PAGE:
• Apply for State Licensure

    All states require teachers to apply for licensure from the state department of education before beginning work as a teacher in a public school. Most states require a processing fee and grant initial licensure following graduation from approved programs. If your state utilizes a tiered licensure system, you must complete professional development before being granted an advanced license. Exam requirements include Praxis subject assessments and content knowledge tests. A criminal background check and sex offender registry search also serve as standard procedures.

Preparing for a Teacher Career: Degrees and Programs

When choosing a teacher preparation program, consider each school's requirements and qualifications. State education departments often authorize teaching programs at colleges and universities within the state. Students considering an out-of-state school should verify the curriculum meets specific state requirements. Choosing a school that holds CAEP accreditation often addresses this hurdle. The voluntary quality assurance program evaluates member schools for curriculum rigor, student outcomes, and ongoing performance improvement.

Many schools ask prospective teachers to demonstrate their academic ability through a foundational curriculum that includes general education courses in math, science, and English. Enrollment in upper-level teaching degree courses requires acceptance by the department. In schools with a high enrollment of education majors, the department selection process could include transcript reviews, interviews, and demonstrated interest in the education profession through volunteer or work experience.

Students can also find quality online teaching preparation programs. In these programs, enrollees take courses online in theory and practice. Classes may offer scheduled meeting times and live lectures, or they may feature asynchronous courses that provide students the flexibility to complete assignments. However, all students seeking a teaching license must complete a hands-on teaching experience. Check with the school about the availability of student-teacher placements in your area.

Most bachelor's degrees in education require four years to complete, with about 120 credits for graduation. Students attending school part time may need additional semesters to graduate. A growing number of schools also offer accelerated class schedules. These programs allow students to focus on 1-2 classes during an accelerated term (often 6-8 weeks) and then move on to the next class. Students can attend school year-round and complete more classes during a year than might be possible in a traditional 15-week semester.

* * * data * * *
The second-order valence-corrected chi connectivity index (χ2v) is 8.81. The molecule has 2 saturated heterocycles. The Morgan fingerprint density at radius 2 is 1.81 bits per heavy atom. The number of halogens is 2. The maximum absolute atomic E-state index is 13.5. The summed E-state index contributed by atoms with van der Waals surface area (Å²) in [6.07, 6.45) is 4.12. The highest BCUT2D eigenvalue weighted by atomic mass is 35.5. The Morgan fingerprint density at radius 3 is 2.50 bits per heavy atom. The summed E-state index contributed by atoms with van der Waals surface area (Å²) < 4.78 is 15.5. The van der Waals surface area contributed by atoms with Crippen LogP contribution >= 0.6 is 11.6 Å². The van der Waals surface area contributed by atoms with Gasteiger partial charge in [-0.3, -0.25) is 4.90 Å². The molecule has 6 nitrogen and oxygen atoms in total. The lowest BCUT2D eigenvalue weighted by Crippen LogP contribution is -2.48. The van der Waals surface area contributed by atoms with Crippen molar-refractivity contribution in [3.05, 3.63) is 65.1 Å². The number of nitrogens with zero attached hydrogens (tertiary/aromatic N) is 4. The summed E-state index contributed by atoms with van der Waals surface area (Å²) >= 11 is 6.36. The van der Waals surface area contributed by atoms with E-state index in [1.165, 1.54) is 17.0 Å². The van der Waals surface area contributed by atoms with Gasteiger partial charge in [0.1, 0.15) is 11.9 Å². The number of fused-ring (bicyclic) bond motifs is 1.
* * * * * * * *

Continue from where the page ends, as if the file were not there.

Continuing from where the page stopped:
Enrollees who already have a bachelor's degree can earn a teaching degree through post-baccalaureate or master's programs. These programs do not require the completion of subject-area classes or general education credits. Instead, students focus on principles and theories of teaching combined with internships and field experiences.

Teacher Degrees: Courses and Requirements

Each school develops its teaching degree curriculum to match state guidelines for teaching licensing. Choose your degree plan carefully since the process for becoming an early childhood teacher varies from that for high school teachers. All teachers complete a general academic program, with courses in English, math, and history.

Some schools set prerequisites for admission to the school of education, with classes like speech or an introductory education course, as well as a minimum GPA of 2.5. Some schools also require an interview, essay, and letters of recommendation. Additionally, because some classes require enrollees to interact with students, schools may also require a background check and fingerprints. This step ensures colleges and universities protect the students under the care of their mentor teachers and partner school districts.

Typical bachelor's teaching degrees include 120 credits. Approximately half of these credits fall under the education department or your chosen subject specialty. Prospective English teachers, for example, must take multiple courses in literature along with courses in the theories and principles of education, human development, and educational psychology.

Education coursework includes curriculum development, using instructional technology, and classroom management. You also study child development to understand how students learn at each age and how to tailor your instruction to their needs. Schools also serve diverse student populations. Courses in diversity help teachers identify sociopolitical factors that could impact student success, and they provide strategies to provide a rewarding classroom experience for all pupils. Consult your school for specific classes.

Many colleges require students to observe teachers in a classroom setting multiple times. These practicums and field experiences ensure prospective educators understand the demands placed upon teachers and the diverse settings in which they may work. Online learners may schedule these sessions through their college or independently.